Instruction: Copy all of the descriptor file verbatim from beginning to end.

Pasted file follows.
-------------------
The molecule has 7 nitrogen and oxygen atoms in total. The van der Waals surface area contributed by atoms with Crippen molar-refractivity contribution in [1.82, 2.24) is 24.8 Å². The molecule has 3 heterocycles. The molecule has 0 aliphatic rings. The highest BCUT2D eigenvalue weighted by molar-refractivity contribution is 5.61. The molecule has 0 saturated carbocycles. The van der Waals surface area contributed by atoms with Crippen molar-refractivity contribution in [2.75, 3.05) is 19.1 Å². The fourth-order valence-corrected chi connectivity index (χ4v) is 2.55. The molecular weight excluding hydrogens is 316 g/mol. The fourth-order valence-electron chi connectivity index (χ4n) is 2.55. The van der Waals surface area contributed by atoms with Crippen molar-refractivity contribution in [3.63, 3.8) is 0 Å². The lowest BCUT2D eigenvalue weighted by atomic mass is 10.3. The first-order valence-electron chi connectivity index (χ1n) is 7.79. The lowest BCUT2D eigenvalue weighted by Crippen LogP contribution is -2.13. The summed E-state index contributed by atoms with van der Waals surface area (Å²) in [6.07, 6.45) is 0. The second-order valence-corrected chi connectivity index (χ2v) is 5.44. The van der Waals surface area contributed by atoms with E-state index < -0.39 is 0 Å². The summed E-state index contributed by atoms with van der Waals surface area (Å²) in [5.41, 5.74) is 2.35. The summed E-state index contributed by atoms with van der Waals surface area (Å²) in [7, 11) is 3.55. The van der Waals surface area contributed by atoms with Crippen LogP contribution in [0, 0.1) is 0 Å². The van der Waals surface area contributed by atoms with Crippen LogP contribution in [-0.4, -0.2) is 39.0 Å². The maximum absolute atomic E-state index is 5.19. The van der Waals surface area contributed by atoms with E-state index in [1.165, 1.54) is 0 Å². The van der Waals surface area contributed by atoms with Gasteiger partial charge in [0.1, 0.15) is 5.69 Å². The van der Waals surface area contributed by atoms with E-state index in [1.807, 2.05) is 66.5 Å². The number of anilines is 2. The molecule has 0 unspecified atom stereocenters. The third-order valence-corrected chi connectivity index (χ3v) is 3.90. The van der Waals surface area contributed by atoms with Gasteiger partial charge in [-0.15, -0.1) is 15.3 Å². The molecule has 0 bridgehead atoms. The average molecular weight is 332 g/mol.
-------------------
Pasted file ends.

The molecule has 7 nitrogen and oxygen atoms in total. The van der Waals surface area contributed by atoms with Crippen molar-refractivity contribution in [1.82, 2.24) is 24.8 Å². The molecule has 3 heterocycles. The molecule has 0 aliphatic rings. The highest BCUT2D eigenvalue weighted by molar-refractivity contribution is 5.61. The molecule has 0 saturated carbocycles. The van der Waals surface area contributed by atoms with Crippen molar-refractivity contribution in [2.75, 3.05) is 19.1 Å². The fourth-order valence-corrected chi connectivity index (χ4v) is 2.55. The molecular weight excluding hydrogens is 316 g/mol. The fourth-order valence-electron chi connectivity index (χ4n) is 2.55. The van der Waals surface area contributed by atoms with Crippen molar-refractivity contribution in [3.63, 3.8) is 0 Å². The lowest BCUT2D eigenvalue weighted by atomic mass is 10.3. The first-order valence-electron chi connectivity index (χ1n) is 7.79. The lowest BCUT2D eigenvalue weighted by Crippen LogP contribution is -2.13. The summed E-state index contributed by atoms with van der Waals surface area (Å²) in [6.07, 6.45) is 0. The second-order valence-corrected chi connectivity index (χ2v) is 5.44. The van der Waals surface area contributed by atoms with E-state index < -0.39 is 0 Å². The summed E-state index contributed by atoms with van der Waals surface area (Å²) in [5.41, 5.74) is 2.35. The summed E-state index contributed by atoms with van der Waals surface area (Å²) in [7, 11) is 3.55. The van der Waals surface area contributed by atoms with Crippen LogP contribution in [0, 0.1) is 0 Å². The van der Waals surface area contributed by atoms with Crippen LogP contribution in [-0.4, -0.2) is 39.0 Å². The maximum absolute atomic E-state index is 5.19. The van der Waals surface area contributed by atoms with E-state index in [1.165, 1.54) is 0 Å². The van der Waals surface area contributed by atoms with Gasteiger partial charge in [0.1, 0.15) is 5.69 Å². The van der Waals surface area contributed by atoms with E-state index in [1.807, 2.05) is 66.5 Å². The number of anilines is 2. The molecule has 0 unspecified atom stereocenters. The third-order valence-corrected chi connectivity index (χ3v) is 3.90. The van der Waals surface area contributed by atoms with Gasteiger partial charge in [-0.15, -0.1) is 15.3 Å². The molecule has 0 bridgehead atoms. The average molecular weight is 332 g/mol.